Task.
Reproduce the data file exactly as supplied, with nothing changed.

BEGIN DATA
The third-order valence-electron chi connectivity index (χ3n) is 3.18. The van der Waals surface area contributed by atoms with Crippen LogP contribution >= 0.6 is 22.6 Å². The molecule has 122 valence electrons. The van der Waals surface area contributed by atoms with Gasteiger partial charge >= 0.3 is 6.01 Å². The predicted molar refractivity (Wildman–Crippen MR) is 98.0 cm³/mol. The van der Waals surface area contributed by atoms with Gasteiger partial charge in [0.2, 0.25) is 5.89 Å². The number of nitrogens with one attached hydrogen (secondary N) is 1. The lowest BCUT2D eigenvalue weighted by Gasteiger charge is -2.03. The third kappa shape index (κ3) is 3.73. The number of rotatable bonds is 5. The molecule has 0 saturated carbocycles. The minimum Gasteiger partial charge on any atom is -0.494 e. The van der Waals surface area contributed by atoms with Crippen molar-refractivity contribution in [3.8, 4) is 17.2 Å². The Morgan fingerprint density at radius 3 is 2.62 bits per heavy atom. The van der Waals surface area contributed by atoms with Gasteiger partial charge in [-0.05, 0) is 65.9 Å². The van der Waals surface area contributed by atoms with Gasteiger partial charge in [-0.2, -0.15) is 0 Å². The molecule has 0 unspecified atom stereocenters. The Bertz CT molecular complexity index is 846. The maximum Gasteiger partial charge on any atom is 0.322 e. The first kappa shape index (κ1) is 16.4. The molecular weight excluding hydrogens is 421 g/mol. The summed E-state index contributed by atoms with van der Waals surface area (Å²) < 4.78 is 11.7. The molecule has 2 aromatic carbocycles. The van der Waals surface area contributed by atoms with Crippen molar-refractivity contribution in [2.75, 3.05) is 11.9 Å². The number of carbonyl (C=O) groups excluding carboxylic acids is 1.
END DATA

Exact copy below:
The third-order valence-electron chi connectivity index (χ3n) is 3.18. The van der Waals surface area contributed by atoms with Crippen LogP contribution >= 0.6 is 22.6 Å². The molecule has 122 valence electrons. The van der Waals surface area contributed by atoms with Gasteiger partial charge >= 0.3 is 6.01 Å². The predicted molar refractivity (Wildman–Crippen MR) is 98.0 cm³/mol. The van der Waals surface area contributed by atoms with Gasteiger partial charge in [0.2, 0.25) is 5.89 Å². The number of nitrogens with one attached hydrogen (secondary N) is 1. The lowest BCUT2D eigenvalue weighted by Gasteiger charge is -2.03. The third kappa shape index (κ3) is 3.73. The number of rotatable bonds is 5. The molecule has 0 saturated carbocycles. The minimum Gasteiger partial charge on any atom is -0.494 e. The van der Waals surface area contributed by atoms with Crippen molar-refractivity contribution in [3.8, 4) is 17.2 Å². The Morgan fingerprint density at radius 3 is 2.62 bits per heavy atom. The van der Waals surface area contributed by atoms with Gasteiger partial charge in [-0.05, 0) is 65.9 Å². The van der Waals surface area contributed by atoms with Gasteiger partial charge in [-0.2, -0.15) is 0 Å². The molecule has 0 unspecified atom stereocenters. The Bertz CT molecular complexity index is 846. The maximum Gasteiger partial charge on any atom is 0.322 e. The first kappa shape index (κ1) is 16.4. The molecular weight excluding hydrogens is 421 g/mol. The summed E-state index contributed by atoms with van der Waals surface area (Å²) < 4.78 is 11.7. The molecule has 2 aromatic carbocycles. The van der Waals surface area contributed by atoms with Crippen molar-refractivity contribution in [2.75, 3.05) is 11.9 Å². The number of carbonyl (C=O) groups excluding carboxylic acids is 1.